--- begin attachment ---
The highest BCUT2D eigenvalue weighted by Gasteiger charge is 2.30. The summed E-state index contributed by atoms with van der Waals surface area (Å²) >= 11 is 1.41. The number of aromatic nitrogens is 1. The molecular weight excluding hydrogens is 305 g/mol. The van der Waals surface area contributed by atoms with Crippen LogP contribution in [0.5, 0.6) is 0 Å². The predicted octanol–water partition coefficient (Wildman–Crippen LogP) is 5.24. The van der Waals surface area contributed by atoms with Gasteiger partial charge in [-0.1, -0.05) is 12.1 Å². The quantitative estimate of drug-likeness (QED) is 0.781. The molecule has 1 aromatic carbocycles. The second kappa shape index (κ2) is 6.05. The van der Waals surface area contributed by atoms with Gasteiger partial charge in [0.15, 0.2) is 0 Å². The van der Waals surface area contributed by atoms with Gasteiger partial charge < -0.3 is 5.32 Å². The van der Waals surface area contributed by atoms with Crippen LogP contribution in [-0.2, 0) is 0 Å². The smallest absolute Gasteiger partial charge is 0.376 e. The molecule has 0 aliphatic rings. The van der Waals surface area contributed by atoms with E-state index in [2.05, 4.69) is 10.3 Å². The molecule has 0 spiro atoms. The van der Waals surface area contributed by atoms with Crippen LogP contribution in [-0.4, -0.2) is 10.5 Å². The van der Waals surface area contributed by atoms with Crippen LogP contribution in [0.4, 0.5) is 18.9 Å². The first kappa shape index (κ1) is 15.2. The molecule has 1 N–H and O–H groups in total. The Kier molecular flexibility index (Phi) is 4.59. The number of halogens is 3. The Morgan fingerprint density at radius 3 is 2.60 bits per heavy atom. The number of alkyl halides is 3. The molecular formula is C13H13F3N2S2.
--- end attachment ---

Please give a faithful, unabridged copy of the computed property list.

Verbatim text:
The highest BCUT2D eigenvalue weighted by Gasteiger charge is 2.30. The summed E-state index contributed by atoms with van der Waals surface area (Å²) >= 11 is 1.41. The number of aromatic nitrogens is 1. The molecular weight excluding hydrogens is 305 g/mol. The van der Waals surface area contributed by atoms with Crippen LogP contribution in [0.5, 0.6) is 0 Å². The predicted octanol–water partition coefficient (Wildman–Crippen LogP) is 5.24. The van der Waals surface area contributed by atoms with Gasteiger partial charge in [-0.1, -0.05) is 12.1 Å². The quantitative estimate of drug-likeness (QED) is 0.781. The molecule has 1 aromatic carbocycles. The second kappa shape index (κ2) is 6.05. The van der Waals surface area contributed by atoms with Gasteiger partial charge in [0.15, 0.2) is 0 Å². The van der Waals surface area contributed by atoms with Gasteiger partial charge < -0.3 is 5.32 Å². The van der Waals surface area contributed by atoms with Crippen LogP contribution in [-0.2, 0) is 0 Å². The smallest absolute Gasteiger partial charge is 0.376 e. The molecule has 0 aliphatic rings. The van der Waals surface area contributed by atoms with E-state index in [2.05, 4.69) is 10.3 Å². The molecule has 0 spiro atoms. The van der Waals surface area contributed by atoms with Crippen LogP contribution in [-0.4, -0.2) is 10.5 Å². The van der Waals surface area contributed by atoms with Crippen LogP contribution in [0.4, 0.5) is 18.9 Å². The first kappa shape index (κ1) is 15.2. The molecule has 1 N–H and O–H groups in total. The Kier molecular flexibility index (Phi) is 4.59. The number of halogens is 3. The Morgan fingerprint density at radius 3 is 2.60 bits per heavy atom. The number of alkyl halides is 3. The molecular formula is C13H13F3N2S2.